Pakistani Taliban announces one-month cease-fire

The Pakistani Taliban spokesman announces a one-month ceasefire aimed at reviving failed peace talks as speculation mounts that the military might launch an offensive against the insurgents. (Reuters)
March 1

— The Pakistani Taliban announced Saturday that the group will observe a one-month cease-fire as part of efforts to negotiate a peace deal with the government, injecting new life into a foundering peace process.

Spokesman Shahidullah Shahid said in a statement e-mailed to reporters that the top leadership of the militant group has instructed all of its units to comply with the cease-fire.

“Tehrik-e-Taliban Pakistan has initiated talks with the government with sincerity and for good purpose,” Shahid said, referring to the group by its formal name.

The leader of the government’s negotiating team, Irfan Sadiqui, praised the cease-fire announcement on Pakistan’s Geo Television, saying the government will review any written document from the Taliban about it.

“Today, we are seeing a big breakthrough,” Sadiqui said.

In recent weeks, Pakistani jets and helicopters have been striking militant hideouts in the northwest. Previous efforts at negotiations broke down when a militant faction announced it had killed 23 Pakistani troops.

The Pakistani Taliban has been trying for years to overthrow the government and establish its own hard-line form of Islam across Pakistan. Tens of thousands of people have died in militant attacks.

Prime Minister Nawaz Sharif has long promoted negotiations over military operations as a way to end the ongoing crisis. His efforts gained traction this year when both sides announced that negotiating teams had held initial meetings. But negotiations fell apart after the deaths of the 23 Pakistani troops, and Sharif has been under pressure to retaliate for any Taliban violence.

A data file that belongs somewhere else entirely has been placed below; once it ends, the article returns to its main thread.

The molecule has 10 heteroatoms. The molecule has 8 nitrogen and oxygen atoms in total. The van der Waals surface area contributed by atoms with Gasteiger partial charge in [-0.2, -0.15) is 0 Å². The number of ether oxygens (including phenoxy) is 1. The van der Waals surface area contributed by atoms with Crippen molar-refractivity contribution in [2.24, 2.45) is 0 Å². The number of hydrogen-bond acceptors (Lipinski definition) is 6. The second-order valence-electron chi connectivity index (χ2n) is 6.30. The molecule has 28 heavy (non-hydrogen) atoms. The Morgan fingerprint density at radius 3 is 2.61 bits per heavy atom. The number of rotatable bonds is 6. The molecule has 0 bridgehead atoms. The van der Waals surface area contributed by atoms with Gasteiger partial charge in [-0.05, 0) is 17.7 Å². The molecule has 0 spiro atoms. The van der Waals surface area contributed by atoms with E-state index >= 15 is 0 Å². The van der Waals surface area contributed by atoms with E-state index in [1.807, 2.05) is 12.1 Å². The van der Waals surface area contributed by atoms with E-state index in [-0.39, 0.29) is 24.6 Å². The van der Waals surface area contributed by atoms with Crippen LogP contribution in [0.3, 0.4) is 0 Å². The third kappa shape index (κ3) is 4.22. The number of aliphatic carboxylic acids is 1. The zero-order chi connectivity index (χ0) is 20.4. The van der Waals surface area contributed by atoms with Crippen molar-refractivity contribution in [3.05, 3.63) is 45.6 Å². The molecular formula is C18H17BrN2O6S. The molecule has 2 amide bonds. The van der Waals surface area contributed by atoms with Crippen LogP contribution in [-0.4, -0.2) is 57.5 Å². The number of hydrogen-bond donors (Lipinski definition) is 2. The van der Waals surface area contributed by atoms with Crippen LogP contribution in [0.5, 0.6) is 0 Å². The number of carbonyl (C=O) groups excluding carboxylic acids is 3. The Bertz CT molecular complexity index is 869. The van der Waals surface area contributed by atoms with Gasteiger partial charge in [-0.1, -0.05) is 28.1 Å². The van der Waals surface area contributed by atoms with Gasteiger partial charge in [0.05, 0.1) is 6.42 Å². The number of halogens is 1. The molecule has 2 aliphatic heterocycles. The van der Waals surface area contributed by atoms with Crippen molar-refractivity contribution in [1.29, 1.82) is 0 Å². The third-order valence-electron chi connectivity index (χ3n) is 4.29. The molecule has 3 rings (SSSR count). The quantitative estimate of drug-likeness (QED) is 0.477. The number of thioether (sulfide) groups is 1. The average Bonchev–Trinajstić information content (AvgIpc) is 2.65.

Critics of the peace process say militants have used previous negotiations to simply regroup. They also question whether there is room to negotiate with militants who do not recognize the Pakistani constitution. In the past the militants have called for the removal of all military forces in the tribal areas as well as an end to U.S. drone strikes.

A temporary cease-fire could be difficult to ensure. The Pakistani Taliban is not a unified organization, and some of the factions are not believed to support peace talks. Violence earlier Saturday showed how difficult it could be to enforce a cease-fire, let alone forge a peace agreement.

Two bombs exploded minutes apart in northwestern Pakistan, striking tribal police assigned to guard polio workers and killing 11, police said. No one claimed responsibility for the two separate bombings, but anti-polio teams and their guards have been frequently targeted in Pakistan by Islamist militants.

Also Saturday, a bomb targeting security forces in the southwestern province of Baluchistan killed three soldiers and wounded six, the paramilitary Frontier Corps said.

Associated Press

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